atomic annihilation


1959 … air defense and Chevy! by James Vaughan
Via Flickr:


… Foxhole Pilot! by James Vaughan
Via Flickr:
artist- Joe Kubert

I have kind of a retro sensibility. I like tall milkshakes, floofy skirts, and the pervasive overhanging threat of atomic annihilation.


1927 … vroom! by James Vaughan

Love doesn’t grow; it breaks spines, it steals your money, it burns the soul, it drives people to MADNESS, GRIEF, SUICIDE. Love isn’t a dozen roses during your anniversary; it’s sharing stories with someone before sunrise and hoping you will steal a secret from them. Love will leave you crying, drunk and all alone for days while you go over every unselfish thing you’ve done in the name of love. Love won’t make you whole; it will annihilate every atom in your body that’s holding you against it.
—  love doesn’t grow

Ask Ethan #72: The timeline of the Universe

“I am confused about the timeline of the Big Bang. When scientists talk about the beginning of the universe, the formation of the elements and the creation of galaxies, etc. they cite extremely specific time intervals in which these things occur… Where do they get these numbers? There is no way to have them be empirically confirmed, and yet they are given to extreme degrees of accuracy (and with confidence). How can scientists be so confident in these times, and where are the numbers coming from?”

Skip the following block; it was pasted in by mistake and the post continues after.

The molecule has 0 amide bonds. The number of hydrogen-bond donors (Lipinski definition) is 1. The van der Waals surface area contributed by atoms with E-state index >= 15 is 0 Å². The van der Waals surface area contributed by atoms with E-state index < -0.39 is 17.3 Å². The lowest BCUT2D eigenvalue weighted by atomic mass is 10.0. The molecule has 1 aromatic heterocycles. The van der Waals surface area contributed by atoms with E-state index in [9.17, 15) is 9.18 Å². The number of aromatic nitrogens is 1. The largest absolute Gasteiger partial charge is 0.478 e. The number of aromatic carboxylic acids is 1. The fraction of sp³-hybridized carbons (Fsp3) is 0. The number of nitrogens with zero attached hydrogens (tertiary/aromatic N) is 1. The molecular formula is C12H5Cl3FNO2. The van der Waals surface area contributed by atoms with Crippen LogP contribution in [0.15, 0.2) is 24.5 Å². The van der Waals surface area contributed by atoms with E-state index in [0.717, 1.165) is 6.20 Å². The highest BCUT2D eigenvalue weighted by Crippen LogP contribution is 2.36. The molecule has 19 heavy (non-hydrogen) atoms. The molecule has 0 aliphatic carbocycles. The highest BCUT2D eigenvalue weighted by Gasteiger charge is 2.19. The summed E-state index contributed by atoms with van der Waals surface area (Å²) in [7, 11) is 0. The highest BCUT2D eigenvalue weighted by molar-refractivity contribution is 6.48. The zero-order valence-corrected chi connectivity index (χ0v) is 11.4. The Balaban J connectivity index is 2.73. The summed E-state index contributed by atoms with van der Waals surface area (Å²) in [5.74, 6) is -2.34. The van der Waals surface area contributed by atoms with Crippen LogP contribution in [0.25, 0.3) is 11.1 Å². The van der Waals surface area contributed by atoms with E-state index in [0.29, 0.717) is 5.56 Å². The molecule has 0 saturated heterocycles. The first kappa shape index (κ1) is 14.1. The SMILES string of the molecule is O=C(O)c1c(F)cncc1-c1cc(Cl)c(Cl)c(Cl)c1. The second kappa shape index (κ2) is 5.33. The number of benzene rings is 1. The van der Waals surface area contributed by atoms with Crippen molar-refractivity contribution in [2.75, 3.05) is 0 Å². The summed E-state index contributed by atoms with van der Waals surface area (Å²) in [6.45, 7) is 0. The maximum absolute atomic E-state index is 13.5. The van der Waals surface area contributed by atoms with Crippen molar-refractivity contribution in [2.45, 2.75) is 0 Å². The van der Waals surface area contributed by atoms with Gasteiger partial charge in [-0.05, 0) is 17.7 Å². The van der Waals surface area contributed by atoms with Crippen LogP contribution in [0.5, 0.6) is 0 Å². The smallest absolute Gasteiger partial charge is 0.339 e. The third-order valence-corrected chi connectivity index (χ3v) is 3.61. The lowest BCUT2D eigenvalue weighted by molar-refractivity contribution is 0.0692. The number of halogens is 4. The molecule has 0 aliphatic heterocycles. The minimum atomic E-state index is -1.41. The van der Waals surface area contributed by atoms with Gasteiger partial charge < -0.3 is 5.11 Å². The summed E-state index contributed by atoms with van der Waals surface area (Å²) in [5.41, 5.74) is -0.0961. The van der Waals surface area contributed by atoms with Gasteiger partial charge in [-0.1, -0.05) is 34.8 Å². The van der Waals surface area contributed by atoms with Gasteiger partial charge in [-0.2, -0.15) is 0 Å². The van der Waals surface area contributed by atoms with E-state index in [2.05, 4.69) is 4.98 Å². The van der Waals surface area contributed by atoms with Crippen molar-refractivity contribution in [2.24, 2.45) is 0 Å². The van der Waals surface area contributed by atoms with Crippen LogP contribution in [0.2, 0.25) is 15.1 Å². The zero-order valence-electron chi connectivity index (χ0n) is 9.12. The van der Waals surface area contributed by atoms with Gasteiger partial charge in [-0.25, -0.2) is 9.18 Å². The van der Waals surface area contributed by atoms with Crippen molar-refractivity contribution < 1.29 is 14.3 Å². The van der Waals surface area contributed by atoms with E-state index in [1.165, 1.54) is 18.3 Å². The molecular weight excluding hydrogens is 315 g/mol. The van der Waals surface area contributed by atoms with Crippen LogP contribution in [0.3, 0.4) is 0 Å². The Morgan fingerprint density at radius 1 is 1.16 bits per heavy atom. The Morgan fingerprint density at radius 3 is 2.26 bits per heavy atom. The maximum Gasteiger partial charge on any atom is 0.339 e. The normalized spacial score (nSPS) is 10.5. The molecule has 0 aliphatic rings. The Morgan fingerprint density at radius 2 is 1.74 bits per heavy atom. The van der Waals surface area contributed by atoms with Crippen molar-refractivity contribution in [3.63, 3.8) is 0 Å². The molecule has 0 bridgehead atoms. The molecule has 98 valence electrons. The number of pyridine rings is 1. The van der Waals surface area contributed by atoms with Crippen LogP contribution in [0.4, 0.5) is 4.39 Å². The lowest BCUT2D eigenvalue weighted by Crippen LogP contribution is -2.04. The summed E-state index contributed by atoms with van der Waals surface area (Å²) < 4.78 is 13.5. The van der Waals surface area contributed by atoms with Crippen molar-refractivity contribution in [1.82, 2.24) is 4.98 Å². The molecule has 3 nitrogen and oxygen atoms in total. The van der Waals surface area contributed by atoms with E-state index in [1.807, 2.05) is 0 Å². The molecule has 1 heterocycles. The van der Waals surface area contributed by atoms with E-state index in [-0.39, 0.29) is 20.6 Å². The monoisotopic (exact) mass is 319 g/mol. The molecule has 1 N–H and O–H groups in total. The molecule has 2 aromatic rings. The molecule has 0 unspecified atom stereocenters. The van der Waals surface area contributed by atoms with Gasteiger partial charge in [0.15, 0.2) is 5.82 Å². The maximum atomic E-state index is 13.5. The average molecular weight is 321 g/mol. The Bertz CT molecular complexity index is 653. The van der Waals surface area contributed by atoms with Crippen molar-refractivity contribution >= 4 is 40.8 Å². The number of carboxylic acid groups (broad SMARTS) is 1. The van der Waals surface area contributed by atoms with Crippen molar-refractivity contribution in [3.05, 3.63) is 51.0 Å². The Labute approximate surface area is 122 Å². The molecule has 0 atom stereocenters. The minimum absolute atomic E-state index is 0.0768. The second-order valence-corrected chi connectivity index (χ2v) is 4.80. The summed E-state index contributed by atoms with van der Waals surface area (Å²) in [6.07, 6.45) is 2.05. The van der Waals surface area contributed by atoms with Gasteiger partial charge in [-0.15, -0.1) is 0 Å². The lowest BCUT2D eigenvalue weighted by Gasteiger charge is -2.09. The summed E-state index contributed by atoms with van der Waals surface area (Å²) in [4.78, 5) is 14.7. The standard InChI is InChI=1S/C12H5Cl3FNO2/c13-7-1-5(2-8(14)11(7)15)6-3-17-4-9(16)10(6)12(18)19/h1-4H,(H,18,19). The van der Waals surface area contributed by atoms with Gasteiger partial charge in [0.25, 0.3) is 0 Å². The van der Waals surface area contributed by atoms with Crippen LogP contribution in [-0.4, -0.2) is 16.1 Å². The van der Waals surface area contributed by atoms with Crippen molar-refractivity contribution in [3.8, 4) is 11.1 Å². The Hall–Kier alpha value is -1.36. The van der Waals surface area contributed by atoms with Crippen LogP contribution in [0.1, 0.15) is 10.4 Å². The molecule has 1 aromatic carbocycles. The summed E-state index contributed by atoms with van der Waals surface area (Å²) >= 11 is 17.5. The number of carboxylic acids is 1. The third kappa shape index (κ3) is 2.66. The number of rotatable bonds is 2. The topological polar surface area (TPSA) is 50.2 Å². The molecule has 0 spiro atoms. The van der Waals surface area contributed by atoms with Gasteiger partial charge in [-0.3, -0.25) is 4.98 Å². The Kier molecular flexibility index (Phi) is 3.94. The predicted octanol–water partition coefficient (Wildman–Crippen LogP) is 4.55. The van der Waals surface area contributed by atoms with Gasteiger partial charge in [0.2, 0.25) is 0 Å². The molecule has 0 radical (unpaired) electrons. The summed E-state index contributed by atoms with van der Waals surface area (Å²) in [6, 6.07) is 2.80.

The history of the Universe happened in a well-known order: inflation ends, matter wins out over antimatter, the electroweak symmetry breaks, antimatter annihilates away, atomic nuclei form, then neutral atoms, stars, galaxies, and eventually us. But scientists and science magazines often publish timelines of the Universe with incredibly precise times describing when these various events occur. Here’s how we arrive at those values, along with the rarely-publicized uncertainties.